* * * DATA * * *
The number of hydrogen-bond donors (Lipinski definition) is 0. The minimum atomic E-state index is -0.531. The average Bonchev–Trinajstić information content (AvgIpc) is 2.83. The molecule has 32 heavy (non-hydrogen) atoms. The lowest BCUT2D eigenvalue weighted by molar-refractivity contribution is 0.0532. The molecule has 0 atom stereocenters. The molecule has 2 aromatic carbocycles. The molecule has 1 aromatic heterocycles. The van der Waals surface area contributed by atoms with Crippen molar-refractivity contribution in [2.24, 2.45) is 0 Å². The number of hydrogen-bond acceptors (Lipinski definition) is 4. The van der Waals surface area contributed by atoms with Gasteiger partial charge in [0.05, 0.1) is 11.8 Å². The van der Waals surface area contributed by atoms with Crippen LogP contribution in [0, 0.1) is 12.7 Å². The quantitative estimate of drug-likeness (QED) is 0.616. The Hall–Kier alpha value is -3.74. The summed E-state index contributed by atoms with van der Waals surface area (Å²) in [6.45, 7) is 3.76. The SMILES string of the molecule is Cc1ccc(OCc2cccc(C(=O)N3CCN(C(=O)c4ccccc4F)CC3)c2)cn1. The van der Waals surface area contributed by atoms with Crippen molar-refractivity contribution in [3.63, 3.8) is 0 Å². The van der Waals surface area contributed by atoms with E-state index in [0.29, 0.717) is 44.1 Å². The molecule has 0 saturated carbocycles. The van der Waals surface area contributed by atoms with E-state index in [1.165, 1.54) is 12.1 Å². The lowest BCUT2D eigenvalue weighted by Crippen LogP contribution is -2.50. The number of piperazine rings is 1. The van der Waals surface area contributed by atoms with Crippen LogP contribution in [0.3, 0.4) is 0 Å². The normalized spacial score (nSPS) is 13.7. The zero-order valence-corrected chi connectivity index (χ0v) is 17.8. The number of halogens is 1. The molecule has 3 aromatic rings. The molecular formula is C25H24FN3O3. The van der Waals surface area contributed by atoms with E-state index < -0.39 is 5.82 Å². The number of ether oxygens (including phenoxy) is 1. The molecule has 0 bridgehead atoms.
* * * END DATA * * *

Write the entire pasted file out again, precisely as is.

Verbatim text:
The number of hydrogen-bond donors (Lipinski definition) is 0. The minimum atomic E-state index is -0.531. The average Bonchev–Trinajstić information content (AvgIpc) is 2.83. The molecule has 32 heavy (non-hydrogen) atoms. The lowest BCUT2D eigenvalue weighted by molar-refractivity contribution is 0.0532. The molecule has 0 atom stereocenters. The molecule has 2 aromatic carbocycles. The molecule has 1 aromatic heterocycles. The van der Waals surface area contributed by atoms with Crippen molar-refractivity contribution in [2.24, 2.45) is 0 Å². The number of hydrogen-bond acceptors (Lipinski definition) is 4. The van der Waals surface area contributed by atoms with Gasteiger partial charge in [0.05, 0.1) is 11.8 Å². The van der Waals surface area contributed by atoms with Crippen LogP contribution in [0, 0.1) is 12.7 Å². The quantitative estimate of drug-likeness (QED) is 0.616. The Hall–Kier alpha value is -3.74. The summed E-state index contributed by atoms with van der Waals surface area (Å²) in [6.45, 7) is 3.76. The SMILES string of the molecule is Cc1ccc(OCc2cccc(C(=O)N3CCN(C(=O)c4ccccc4F)CC3)c2)cn1. The van der Waals surface area contributed by atoms with Crippen molar-refractivity contribution in [3.63, 3.8) is 0 Å². The van der Waals surface area contributed by atoms with E-state index in [0.29, 0.717) is 44.1 Å². The molecule has 0 saturated carbocycles. The van der Waals surface area contributed by atoms with E-state index in [1.165, 1.54) is 12.1 Å². The lowest BCUT2D eigenvalue weighted by Crippen LogP contribution is -2.50. The number of piperazine rings is 1. The van der Waals surface area contributed by atoms with Crippen LogP contribution in [0.3, 0.4) is 0 Å². The normalized spacial score (nSPS) is 13.7. The zero-order valence-corrected chi connectivity index (χ0v) is 17.8. The number of halogens is 1. The molecule has 3 aromatic rings. The molecular formula is C25H24FN3O3. The van der Waals surface area contributed by atoms with E-state index < -0.39 is 5.82 Å². The number of ether oxygens (including phenoxy) is 1. The molecule has 0 bridgehead atoms.